As demonstrated, infection rates differ between the sexes, depending on the species. The age category may also influence the infection rate. By maintaining the sex segmentation in combination with age, the analysis can reveal if there are age-specific differences between the sexes. The slow-growing species had a unique sex-age profile. (Fig. 2). The MAC infection rates increased with age for both males and females (Fig. 2a). For males, the infection rates were statistically higher than those for females within the following age categories, < 1 to 39, 50 to 59, and 80+ age P = 0.049, < 0.001, and < 0.001. The sex difference was statistically significant for females only for those in the 70–79 years age group, P = < 0.001.

Fig. 2
figure 2

Slow-growing species age-specific rates by gender a M. avium Complex (MAC), b M. gordonae, and c M. kansasii. * indicate statistical significance between the sexes within a specific age group

The M. gordonae sex-age distribution (Fig. 2b) showed substantial infection rate differences by sex. The M. gordonae male infection rates are higher than the female rates, in the 50 to 59 age group, and the sex differences continued to increase as age increased. The female infection rate for M. gordonae was not observed to increase with age. M. kansasii was detected in far fewer cases per 100,000 persons than the other two species (Fig. 2c), indicating a lower infection rate. In general, the male rates exceeded those for females. The difference was significant for the 50–69 age category, P = < 0.001). The R2 value in females, R2 = 0.0003, is lower compared to the males R2 = 0.4922. Inferring infection rate changes is not influenced significantly by the age of the patient.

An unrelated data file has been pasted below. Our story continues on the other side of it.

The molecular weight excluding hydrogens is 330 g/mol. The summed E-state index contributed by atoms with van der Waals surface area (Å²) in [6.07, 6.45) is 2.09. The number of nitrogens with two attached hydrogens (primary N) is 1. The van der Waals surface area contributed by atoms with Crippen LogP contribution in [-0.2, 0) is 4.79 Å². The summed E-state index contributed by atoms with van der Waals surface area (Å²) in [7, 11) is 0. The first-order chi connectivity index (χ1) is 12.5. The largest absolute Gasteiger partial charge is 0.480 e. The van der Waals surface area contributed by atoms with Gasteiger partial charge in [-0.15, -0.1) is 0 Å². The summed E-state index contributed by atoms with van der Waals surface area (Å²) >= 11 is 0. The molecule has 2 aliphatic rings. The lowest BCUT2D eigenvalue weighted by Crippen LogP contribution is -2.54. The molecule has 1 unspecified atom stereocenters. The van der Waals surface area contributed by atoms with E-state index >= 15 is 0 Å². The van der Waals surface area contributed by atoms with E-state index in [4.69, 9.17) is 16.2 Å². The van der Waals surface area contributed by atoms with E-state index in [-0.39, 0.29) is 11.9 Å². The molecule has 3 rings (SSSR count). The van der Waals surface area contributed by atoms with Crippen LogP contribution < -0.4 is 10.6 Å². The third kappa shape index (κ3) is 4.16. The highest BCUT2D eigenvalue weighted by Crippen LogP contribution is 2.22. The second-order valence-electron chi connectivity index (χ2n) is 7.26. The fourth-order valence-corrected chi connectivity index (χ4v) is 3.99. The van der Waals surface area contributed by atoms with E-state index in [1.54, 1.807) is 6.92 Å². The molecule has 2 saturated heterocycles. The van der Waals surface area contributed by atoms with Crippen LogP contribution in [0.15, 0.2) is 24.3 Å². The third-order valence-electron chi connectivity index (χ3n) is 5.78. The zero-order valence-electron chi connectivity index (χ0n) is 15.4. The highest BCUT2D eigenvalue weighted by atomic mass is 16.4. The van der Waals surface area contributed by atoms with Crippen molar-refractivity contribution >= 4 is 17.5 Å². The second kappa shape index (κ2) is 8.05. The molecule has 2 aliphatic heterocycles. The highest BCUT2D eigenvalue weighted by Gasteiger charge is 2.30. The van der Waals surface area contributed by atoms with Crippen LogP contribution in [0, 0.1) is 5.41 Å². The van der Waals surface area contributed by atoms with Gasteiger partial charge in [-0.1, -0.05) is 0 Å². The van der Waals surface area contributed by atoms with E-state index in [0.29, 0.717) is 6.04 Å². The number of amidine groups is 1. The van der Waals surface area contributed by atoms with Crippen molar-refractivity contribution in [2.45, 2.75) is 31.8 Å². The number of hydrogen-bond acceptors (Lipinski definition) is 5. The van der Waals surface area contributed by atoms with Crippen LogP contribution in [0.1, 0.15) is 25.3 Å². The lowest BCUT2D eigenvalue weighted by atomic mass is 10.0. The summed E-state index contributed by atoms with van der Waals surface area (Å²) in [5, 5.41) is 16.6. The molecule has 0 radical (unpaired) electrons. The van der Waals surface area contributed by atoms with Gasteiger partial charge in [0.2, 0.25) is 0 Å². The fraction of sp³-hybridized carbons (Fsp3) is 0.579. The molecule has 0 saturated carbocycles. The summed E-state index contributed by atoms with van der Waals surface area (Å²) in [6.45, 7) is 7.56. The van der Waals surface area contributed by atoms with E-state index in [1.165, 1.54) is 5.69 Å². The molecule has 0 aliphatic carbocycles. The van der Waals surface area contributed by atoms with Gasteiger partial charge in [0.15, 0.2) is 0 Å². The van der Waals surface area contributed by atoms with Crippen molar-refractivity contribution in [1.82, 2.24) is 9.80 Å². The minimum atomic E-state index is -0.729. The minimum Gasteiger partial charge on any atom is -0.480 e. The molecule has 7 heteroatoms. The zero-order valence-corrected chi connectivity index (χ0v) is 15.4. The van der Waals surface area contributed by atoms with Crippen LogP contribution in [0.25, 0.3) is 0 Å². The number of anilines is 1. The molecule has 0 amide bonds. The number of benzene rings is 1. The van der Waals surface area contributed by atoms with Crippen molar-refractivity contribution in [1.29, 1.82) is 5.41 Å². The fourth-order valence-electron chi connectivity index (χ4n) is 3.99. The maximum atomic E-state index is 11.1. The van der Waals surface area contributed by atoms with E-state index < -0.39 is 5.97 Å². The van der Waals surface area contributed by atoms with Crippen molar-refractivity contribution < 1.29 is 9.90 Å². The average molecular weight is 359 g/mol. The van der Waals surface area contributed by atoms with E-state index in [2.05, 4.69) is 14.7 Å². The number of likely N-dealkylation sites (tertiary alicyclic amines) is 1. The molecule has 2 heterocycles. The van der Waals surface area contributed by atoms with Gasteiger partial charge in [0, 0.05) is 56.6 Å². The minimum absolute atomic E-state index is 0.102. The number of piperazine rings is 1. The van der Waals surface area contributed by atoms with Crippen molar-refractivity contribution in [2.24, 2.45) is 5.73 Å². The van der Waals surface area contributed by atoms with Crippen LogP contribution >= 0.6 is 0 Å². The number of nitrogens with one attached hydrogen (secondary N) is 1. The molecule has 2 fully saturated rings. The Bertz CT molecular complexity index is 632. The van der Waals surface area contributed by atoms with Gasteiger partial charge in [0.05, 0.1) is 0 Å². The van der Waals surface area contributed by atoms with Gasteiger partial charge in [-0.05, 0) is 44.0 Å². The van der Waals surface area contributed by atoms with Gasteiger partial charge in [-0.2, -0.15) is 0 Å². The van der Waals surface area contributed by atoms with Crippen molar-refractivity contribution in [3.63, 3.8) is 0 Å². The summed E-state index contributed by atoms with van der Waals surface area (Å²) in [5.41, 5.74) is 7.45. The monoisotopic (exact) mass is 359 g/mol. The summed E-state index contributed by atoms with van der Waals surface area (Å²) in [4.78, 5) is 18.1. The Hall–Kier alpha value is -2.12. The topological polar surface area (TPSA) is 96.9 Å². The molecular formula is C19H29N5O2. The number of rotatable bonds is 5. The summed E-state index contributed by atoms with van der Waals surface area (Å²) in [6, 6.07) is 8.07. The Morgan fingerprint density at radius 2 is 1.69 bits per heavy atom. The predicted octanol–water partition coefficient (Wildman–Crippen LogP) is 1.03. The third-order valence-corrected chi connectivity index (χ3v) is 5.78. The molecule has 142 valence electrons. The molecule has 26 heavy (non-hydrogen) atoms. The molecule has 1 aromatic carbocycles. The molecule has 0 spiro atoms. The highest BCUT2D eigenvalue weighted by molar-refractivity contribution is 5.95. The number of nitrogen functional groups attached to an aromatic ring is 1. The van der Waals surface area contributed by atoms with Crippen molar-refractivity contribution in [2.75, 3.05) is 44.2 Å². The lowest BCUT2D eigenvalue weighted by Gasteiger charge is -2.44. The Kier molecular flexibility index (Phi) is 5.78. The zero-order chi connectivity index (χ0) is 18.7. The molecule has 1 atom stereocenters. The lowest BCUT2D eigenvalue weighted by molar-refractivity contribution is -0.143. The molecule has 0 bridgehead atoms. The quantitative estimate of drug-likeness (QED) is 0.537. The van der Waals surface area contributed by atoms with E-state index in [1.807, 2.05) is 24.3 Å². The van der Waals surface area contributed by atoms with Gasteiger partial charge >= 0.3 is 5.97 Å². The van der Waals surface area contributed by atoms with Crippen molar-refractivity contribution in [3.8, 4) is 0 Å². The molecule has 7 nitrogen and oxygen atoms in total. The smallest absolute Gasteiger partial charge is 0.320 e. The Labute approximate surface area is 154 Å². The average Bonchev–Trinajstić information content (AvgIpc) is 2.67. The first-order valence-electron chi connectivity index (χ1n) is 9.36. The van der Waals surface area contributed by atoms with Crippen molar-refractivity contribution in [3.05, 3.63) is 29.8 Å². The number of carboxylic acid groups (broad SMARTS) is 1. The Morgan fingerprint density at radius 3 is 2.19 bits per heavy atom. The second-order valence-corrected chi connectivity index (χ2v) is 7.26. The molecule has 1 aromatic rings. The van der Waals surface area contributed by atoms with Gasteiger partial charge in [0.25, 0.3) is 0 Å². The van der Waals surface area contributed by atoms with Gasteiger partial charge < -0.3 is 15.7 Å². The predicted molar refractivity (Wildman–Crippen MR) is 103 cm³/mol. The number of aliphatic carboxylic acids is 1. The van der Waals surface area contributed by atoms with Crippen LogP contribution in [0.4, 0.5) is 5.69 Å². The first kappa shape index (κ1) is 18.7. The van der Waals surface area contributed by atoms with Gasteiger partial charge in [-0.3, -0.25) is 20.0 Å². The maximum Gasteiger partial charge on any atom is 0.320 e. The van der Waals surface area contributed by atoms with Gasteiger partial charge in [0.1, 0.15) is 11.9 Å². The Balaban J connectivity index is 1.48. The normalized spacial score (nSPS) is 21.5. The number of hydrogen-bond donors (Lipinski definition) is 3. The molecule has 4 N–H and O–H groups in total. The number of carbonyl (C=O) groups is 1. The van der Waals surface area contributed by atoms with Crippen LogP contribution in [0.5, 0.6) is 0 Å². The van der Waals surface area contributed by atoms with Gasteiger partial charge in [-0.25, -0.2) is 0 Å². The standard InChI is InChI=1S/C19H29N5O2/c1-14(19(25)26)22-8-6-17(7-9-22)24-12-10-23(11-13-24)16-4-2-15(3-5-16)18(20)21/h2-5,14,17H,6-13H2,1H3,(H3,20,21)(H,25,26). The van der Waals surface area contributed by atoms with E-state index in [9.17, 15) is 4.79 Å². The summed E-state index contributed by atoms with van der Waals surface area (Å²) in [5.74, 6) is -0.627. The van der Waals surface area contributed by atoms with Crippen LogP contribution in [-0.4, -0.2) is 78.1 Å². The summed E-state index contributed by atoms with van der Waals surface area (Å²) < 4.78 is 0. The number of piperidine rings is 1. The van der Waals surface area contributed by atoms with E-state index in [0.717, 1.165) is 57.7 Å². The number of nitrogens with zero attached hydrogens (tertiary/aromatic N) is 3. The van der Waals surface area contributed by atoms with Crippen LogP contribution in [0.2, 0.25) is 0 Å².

The five rapid-growing species had far fewer cases per 100,000 persons for all three states than the slow-growing species. In general, the species-specific rates were not affected by age or sex of the patient (Fig. 3). The female patient rate for M. abscessus did not vary much by age, except for the < 1–39 year age category. In males, the M. abscessus infection rate did not alter by age (Fig. 3a). The M. chelonae sex-age distributions are similar between the sexes. The exception, for male < 1–39 year old rate was significantly higher than the females < 1–39 year old category. The M. fortuitum analysis (Fig. 3c) resulted in an interesting distribution where the male infection rate was significantly higher, P = < 0.001–0.007, than that for females for several age categories.

Fig. 3
figure 3

Rapid-growing species age-specific rates by sex a M. abscessus, b M. chelonae, c M. fortuitum, d M. mucogenicum, and e M. peregrinum. * indicate statistical significance between the sexes within a specific age group